Friday, July 1, 2022


Ever since the release of the JC results, the media has been awash with news about the Minister of Education and Skills Development, Honourable Venson-Moitoi’s threats to send lazy teachers back to their mothers’ homes.

While the nation was still reeling from these offensive remarks, at a recent BDP conference in Tati Siding, the Minister went further to vow to fight teachers’ unions arguing that they are the root cause of the declining education standards. At the core of her declaration of war on teachers’ unions is her determination to recapture the control of teachers from unions.

The Minister is further reported to have remarked that ‘I am of the view that the government developed a sense of complacency and forgot some critical issues in education, like teachers’ accommodation and maintenance of schools’. Here is a senior minister of government who chooses to blame everyone but absolves herself from the mess under her jurisdiction.

Like a 10-year-old petulant girl, the minister then blames politicians across the party divide; the historic 2011 civil servants’ strike and students’ living allowances before directing her verbal salvo at her own BDP government. In the midst of her fumbling, she proudly likened herself to a pit-bull that won’t let go its prey.

This is a childish display of fake charisma spiced with an impulse for rampant arrogance. My simple advice to the Honourable Minister is that she must spend less time on Facebook so that she would have time to read Mmegi Monitor’s ‘Issues in education’ which superbly discusses the critical issues in education that have been forgotten by her government.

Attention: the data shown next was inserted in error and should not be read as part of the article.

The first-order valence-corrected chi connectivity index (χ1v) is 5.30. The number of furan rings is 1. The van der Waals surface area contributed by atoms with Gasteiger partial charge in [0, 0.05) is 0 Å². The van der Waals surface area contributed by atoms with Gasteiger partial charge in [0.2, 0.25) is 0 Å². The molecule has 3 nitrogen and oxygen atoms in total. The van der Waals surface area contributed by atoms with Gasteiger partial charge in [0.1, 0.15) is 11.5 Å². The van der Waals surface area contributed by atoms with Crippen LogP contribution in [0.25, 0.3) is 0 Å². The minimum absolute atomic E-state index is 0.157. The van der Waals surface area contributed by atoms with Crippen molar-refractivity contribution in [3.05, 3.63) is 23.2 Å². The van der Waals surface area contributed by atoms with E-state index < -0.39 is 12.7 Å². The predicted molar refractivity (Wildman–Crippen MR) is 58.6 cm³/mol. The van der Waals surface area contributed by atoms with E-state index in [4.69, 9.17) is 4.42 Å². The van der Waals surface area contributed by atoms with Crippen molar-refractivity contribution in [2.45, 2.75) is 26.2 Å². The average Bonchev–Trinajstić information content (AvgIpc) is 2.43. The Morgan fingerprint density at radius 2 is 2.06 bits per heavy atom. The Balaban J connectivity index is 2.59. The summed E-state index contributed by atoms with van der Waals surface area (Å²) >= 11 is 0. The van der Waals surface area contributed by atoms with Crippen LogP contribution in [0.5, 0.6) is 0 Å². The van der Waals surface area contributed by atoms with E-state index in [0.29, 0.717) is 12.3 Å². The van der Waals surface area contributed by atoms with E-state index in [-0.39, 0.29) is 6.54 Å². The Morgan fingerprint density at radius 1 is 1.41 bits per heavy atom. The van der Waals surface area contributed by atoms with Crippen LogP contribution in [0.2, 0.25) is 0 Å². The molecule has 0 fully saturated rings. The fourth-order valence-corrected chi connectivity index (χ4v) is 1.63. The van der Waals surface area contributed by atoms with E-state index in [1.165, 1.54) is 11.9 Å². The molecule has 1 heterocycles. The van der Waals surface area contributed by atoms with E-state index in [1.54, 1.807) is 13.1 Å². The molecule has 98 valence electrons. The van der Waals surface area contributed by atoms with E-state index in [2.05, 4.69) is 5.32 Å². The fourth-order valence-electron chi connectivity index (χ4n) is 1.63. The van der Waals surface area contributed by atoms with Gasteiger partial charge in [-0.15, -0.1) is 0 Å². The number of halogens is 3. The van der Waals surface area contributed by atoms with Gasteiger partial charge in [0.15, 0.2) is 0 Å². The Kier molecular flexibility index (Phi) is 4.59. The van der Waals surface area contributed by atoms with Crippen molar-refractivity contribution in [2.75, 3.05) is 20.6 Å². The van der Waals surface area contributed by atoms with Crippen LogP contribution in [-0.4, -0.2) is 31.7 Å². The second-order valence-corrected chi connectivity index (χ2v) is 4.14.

I respect Minister Venson-Moitoi as a person of integrity. In fact, I rate her as a special breed in a cabinet crowded with delinquent souls. She is eloquent, articulate and has always been way above gutter politics. But I am afraid that her recent violent behavior points to a ‘pit-bull’ that has caught rabies and has become paranoid, furious and agitated to the point of damaging its image. She is gradually losing it by becoming foul-mouthed, reckless and naughty. The minister must be reminded that she is only as good as the average performance of school leavers. She can shout and thump her chest but as long as the results keep getting poorer, she will be categorized as a disastrous performer and rightly so.

Nevertheless, I am not amused at her choice of words and her terrorist behavior. Honestly, I am rather surprised that she has remained level-headed and self-respecting for this long when intimidation, use of abrasive language and insults have long become the defining features of President Khama’s administration.

Such image was created and institutionalized by, among others, former Vice-President Merafhe who had a penchant to ridicule and verbally abuse ordinary citizens to a point that he publicly wished a village pastor’s death during one of his community meetings in Ngamiland and called an Honourable Member of Parliament a village idiot.

The current Assistant Minister of Agriculture took official insults to another level, chiding Tobane residents about their supposedly dirty underpants.